YAHOO.COM - For years, a debate has raged over the role of assault weapons in a nation where the "right to keep and bear arms" is enshrined in the Constitution. But what exactly is an assault weapon?
The weapons have come to the forefront with President Barack Obama's gun control proposals, including a push for a renewed assault weapons ban and for a ban on high-capacity magazines that hold more than 10 rounds of ammunition.
Though politicians and gun enthusiasts each have their own definition
of what is and isn't an assault weapon, a useful framework for the
debate was written into law in 1994, when the Assault Weapons Ban (AWB) was enacted during the Clinton administration.
That law, according to Mike Cooper on PolicyMic.com, defined an assault weapon as "any semiautomatic rifle
with a detachable magazine and at least two of the following five
items: a folding or telescopic stock; a pistol grip that protrudes
conspicuously beneath the action of the weapon; a bayonet mount; a flash suppressor or threaded barrel (a barrel that can accommodate a flash suppressor); or a grenade launcher."
That definition, however, raises about as many questions as it answers.
For example, how does having a bayonet mount (but not an actual
bayonet) turn a rifle into an assault rifle? And outside of Civil War re-enactments, who actually still uses a bayonet?
"Yes, they still make them," Cooper wrote. "In a desperate wartime
situation, a bayonet gives you something somewhat more effective than a
raised middle finger when you've run out of bullets." But labeling a
rifle an assault weapon because it has a metal clip where one might
potentially mount a bayonet is "circular reasoning," Cooper wrote.
One significant problem with the particulars of legal definitions, said John Sweeney of DelawareOnline.com,
is that gun manufacturers easily slipped through the loopholes in the
AWB by removing any features that defined a rifle as an assault weapon.
"The definition of the assault weapon
in that [AWB] legislation had so many extras — bayonet mount, for
example — that simply by making a few superficial changes, the basic
AR-15 [semiautomatic rifle] was no longer an assault weapon," Sweeney
As flawed as the AWB definition of assault weapons may be, the wording
has found its way into many state codes, including that of Connecticut,
site of the December Newtown school shootings. "The AR-15 that [shooter] Adam Lanza used was a legal weapon under Connecticut law," wrote Sweeney.
Another point of contention in the gun control debate
is the use of magazine clips that hold ammunition. The Connecticut
definition of "assault weapon" includes semiautomatic pistols with "an
ammunition magazine that attaches to the pistol outside of the pistol
grip." While many states have no such restrictions on magazine clips,
other states place a limit on the number of rounds a weapon's magazine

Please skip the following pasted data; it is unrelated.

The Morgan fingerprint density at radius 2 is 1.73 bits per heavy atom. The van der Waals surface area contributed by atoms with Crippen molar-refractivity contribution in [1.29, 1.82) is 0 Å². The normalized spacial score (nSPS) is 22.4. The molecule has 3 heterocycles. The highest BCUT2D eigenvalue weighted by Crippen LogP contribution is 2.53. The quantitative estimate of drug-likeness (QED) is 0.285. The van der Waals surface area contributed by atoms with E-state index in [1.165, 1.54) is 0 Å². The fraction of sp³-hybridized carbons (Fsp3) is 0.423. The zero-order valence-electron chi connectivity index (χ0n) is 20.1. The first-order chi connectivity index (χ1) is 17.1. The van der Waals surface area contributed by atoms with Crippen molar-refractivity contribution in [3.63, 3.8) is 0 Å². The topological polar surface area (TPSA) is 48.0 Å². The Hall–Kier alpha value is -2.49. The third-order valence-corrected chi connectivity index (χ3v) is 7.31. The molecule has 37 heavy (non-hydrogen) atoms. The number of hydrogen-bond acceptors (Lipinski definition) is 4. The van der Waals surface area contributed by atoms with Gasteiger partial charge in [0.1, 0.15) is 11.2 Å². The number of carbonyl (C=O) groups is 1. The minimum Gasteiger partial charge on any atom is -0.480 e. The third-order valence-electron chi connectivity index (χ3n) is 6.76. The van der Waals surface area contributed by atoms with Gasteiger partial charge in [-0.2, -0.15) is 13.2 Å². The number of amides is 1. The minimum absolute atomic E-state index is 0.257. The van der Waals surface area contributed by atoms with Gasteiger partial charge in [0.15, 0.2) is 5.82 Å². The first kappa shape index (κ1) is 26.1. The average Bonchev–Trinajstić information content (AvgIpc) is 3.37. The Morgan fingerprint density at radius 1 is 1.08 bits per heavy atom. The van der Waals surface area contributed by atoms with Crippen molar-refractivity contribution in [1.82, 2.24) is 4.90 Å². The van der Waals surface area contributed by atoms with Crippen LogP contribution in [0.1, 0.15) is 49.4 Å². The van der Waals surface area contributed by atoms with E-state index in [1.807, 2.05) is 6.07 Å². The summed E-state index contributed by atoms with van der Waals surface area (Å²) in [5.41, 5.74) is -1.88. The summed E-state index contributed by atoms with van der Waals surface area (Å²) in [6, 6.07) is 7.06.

can hold. (States can create their own definitions of what makes an
assault weapon, but that definition can't be weaker than the federal
Despite the vagaries of state and federal laws, there is some common
ground among gun rights' activists and gun control advocates. Fully
automatic weapons like machine guns, which continue to fire bullets as
long as the trigger is pulled, are legal to own but are tightly
regulated by the federal government, according to Slate.com. Many states have regulations that are stricter, or have outright bans on automatic weapons.
It's the definition of semiautomatic weapons, which fire a bullet each
time the trigger is pulled, that sets off sparks in the gun control
debate. Most firearms available today, including small handguns, rifles
and pistols, are semiautomatic, according to Slate.com.
The FN Five-seven handgun that was used in the 2009 shootings at Fort
Hood, Texas, was a semiautomatic weapon capable of shooting 20 rounds in
just 5.3 seconds. And the Glock 19 that Jared Loughner used to shoot
Gabrielle Giffords and kill six people in Tucson, Ariz., in 2011 was a
semiautomatic handgun, reports Slate.com.
Both of those handguns, however, were perfectly legal even under the AWB, which expired in 2004.
Tuesday, June 18 2013 5:41 PM EDT2013-06-18 21:41:29 GMT
UPDATE: A male driver has serious injuries, the other driver, who's a female, has life threatening injuries.>>
UPDATE: A male driver has serious injuries, the other driver, who's a female, has life threatening injuries. Authorities tell our Katie Steiner that the female was driving in the wrong-direction in the southbound lanes on Hwy. 195 when she collided with a male driver. GET THE IDENTITIES OF THOSE INVOLVED INSIDE>>> >>
Deputies and firefighters responded to a car crash in Spokane Valley Monday afternoon near the intersection of 4th and Blake. Deputies say the SUV was heading south on Blake when it was struck by another car, causing it to flip onto its top in a nearby yard. One person was able to get out of the SUV, but the driver had to be pulled out through the rear lift gate. Injuries appear to be minor. >>